(Repeats story that originally ran on Monday)
* Reform law gave SEC authority to review credit-raters
* Lawmaker called for hearing, investigation
* Professor sees political motivation in review (Adds comment from Georgetown professor, details on Congress)
By Sarah N. Lynch and Andrea Shalal-Esa
WASHINGTON, Aug 15 Examiners at the U.S. Securities and Exchange Commission are checking to ensure that Standard & Poor's followed all of its policies leading up to its controversial downgrade of long-term U.S. debt, according to people familiar with the matter.
Compliance, inspections and examinations are part of its new authority under the Dodd-Frank Wall Street overhaul law.
Among other things, the law gives the SEC the power to continuously monitor credit-rating agencies and conduct annual inspections at each firm.
A SEC spokesman declined comment on the review.
McGraw-Hill's MHP.N MHR.TO Standard and Poor's has been under fire from lawmakers, market players and the U.S. Treasury Department since its decision to downgrade the long-term U.S. debt from a AAA rating to AA-plus this month.
Last week, California Democratic Representative Maxine Waters called for a hearing on the downgrade by the House Financial Services Committee, and urged the SEC to investigate whether S&P disclosed information to certain financial institutions before publicly announcing the decision.
S&P cut the long-term U.S. credit rating by one notch on concern about the government's budget deficit and rising debt burden. The Obama administration accused S&P of making an error in its calculations leading to the unprecedented downgrade.
S&P has vigorously denied it made any mistakes.
S&P spokesman Ed Sweeney had no comment on the SEC review.
"In the course of our business, we are in regular communication with regulators, but we do not discuss particular interactions we might have with them," he said last week, after the Financial Times first reported the review.
The SEC first began regulating credit-rating agencies in 2006, but the Dodd-Frank law gave the agency greater authority after S&P, Moody's Corp (MCO.N) and Fimalac SA's (LBCP.PA) Fitch Ratings gave overly rosy ratings to toxic subprime mortgage-backed securities.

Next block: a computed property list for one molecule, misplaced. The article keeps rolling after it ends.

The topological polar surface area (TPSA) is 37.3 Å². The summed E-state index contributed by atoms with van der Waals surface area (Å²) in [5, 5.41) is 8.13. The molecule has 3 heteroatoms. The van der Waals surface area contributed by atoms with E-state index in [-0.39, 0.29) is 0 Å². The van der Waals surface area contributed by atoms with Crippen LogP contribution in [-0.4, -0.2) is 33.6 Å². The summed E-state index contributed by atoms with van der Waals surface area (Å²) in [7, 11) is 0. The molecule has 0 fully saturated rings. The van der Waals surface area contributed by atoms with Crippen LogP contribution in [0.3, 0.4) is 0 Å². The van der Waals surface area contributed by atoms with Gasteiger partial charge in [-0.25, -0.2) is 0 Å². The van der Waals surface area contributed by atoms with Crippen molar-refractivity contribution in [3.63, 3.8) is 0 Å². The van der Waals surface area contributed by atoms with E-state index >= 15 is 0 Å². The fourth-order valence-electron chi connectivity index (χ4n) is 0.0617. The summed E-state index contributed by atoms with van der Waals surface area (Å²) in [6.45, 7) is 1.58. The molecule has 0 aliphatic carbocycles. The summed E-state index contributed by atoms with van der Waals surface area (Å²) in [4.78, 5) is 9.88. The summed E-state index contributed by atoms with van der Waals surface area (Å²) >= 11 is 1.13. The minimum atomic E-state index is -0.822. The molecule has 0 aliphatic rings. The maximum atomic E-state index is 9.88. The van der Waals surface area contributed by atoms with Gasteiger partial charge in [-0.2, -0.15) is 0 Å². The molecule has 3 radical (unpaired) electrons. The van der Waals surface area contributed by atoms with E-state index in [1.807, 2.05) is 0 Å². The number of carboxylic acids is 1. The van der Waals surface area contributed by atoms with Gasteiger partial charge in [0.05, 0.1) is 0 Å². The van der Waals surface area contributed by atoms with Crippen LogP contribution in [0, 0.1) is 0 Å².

The law allows the SEC to write rules to reduce conflicts of interest and help enhance the integrity of ratings.
The SEC may police the raters to make sure they abide by their own procedures, but it is strictly prohibited from meddling in the ratings process or second-guessing a rating.
Instead, the SEC is limited to reviewing whether or not S&P complied with its own written procedures and policies. That could include things such as ensuring they protect market-sensitive information and making sure the committee properly met to discuss the rating decision. The SEC office can refer cases to enforcement authorities if it finds problems.
"It's a review, not an investigation," said one of the sources familiar with the matter, adding that the review was also focused on transparency of the process.
Separately, the SEC is conducting a broader review of the work of S&P and other ratings agencies as required by the reform law. It is expected to report the findings from all of its credit-rating agency exams in September.
Key committees in Congress may also hold hearings about the downgrade and reforms of the ratings industry.
James Angel, associate professor of finance at Georgetown University, said the review was clearly politically motivated.
"The SEC is a political entity, created by Congress, staffed by political appointees. They are well aware of which way the winds are blowing in Washington," Angel said.
SEC investigators would likely begin by reviewing S&P's compliance manual, followed by interviews of S&P staff members to ensure that the manual was actually followed, Angel said.
While the SEC could not second-guess S&P's ratings downgrade, Angel said the SEC's Office of Compliance, Inspections and Examinations (OCIE) had a "tremendous amount of influence" on how it interpreted the agency's written rules, as well as the many unwritten rules that have evolved over time. (Editing by Bernard Orr) ((email@example.com +1 202 354 5831)) ((firstname.lastname@example.org; + 1 202 354 5807; Reuters Messaging: email@example.com))